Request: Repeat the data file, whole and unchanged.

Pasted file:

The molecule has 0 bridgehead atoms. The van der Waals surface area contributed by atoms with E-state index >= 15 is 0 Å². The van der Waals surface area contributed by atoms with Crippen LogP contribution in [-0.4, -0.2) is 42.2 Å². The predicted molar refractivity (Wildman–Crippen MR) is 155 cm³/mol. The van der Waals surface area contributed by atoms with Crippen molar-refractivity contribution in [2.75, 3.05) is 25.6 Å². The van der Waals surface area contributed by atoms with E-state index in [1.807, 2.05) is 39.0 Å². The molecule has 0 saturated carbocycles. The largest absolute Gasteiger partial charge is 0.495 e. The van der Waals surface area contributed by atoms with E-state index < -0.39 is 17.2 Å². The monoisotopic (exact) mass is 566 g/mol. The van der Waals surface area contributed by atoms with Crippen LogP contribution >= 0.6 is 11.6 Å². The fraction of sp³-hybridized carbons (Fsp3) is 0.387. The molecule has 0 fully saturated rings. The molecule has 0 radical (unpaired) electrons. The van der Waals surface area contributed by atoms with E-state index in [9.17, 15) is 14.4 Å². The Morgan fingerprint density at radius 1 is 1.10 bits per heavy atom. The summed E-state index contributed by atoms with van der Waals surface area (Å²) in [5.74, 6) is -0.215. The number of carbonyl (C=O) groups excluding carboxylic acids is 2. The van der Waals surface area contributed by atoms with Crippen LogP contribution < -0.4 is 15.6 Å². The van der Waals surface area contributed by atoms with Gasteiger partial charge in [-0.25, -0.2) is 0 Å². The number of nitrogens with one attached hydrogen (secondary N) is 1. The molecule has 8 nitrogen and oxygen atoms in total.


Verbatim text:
The molecule has 0 bridgehead atoms. The van der Waals surface area contributed by atoms with E-state index >= 15 is 0 Å². The van der Waals surface area contributed by atoms with Crippen LogP contribution in [-0.4, -0.2) is 42.2 Å². The predicted molar refractivity (Wildman–Crippen MR) is 155 cm³/mol. The van der Waals surface area contributed by atoms with Crippen molar-refractivity contribution in [2.75, 3.05) is 25.6 Å². The van der Waals surface area contributed by atoms with E-state index in [1.807, 2.05) is 39.0 Å². The molecule has 0 saturated carbocycles. The largest absolute Gasteiger partial charge is 0.495 e. The van der Waals surface area contributed by atoms with E-state index < -0.39 is 17.2 Å². The monoisotopic (exact) mass is 566 g/mol. The van der Waals surface area contributed by atoms with Crippen LogP contribution >= 0.6 is 11.6 Å². The fraction of sp³-hybridized carbons (Fsp3) is 0.387. The molecule has 0 fully saturated rings. The molecule has 0 radical (unpaired) electrons. The van der Waals surface area contributed by atoms with E-state index in [9.17, 15) is 14.4 Å². The Morgan fingerprint density at radius 1 is 1.10 bits per heavy atom. The summed E-state index contributed by atoms with van der Waals surface area (Å²) in [5.74, 6) is -0.215. The number of carbonyl (C=O) groups excluding carboxylic acids is 2. The van der Waals surface area contributed by atoms with Crippen LogP contribution < -0.4 is 15.6 Å². The van der Waals surface area contributed by atoms with Gasteiger partial charge in [-0.25, -0.2) is 0 Å². The number of nitrogens with one attached hydrogen (secondary N) is 1. The molecule has 8 nitrogen and oxygen atoms in total.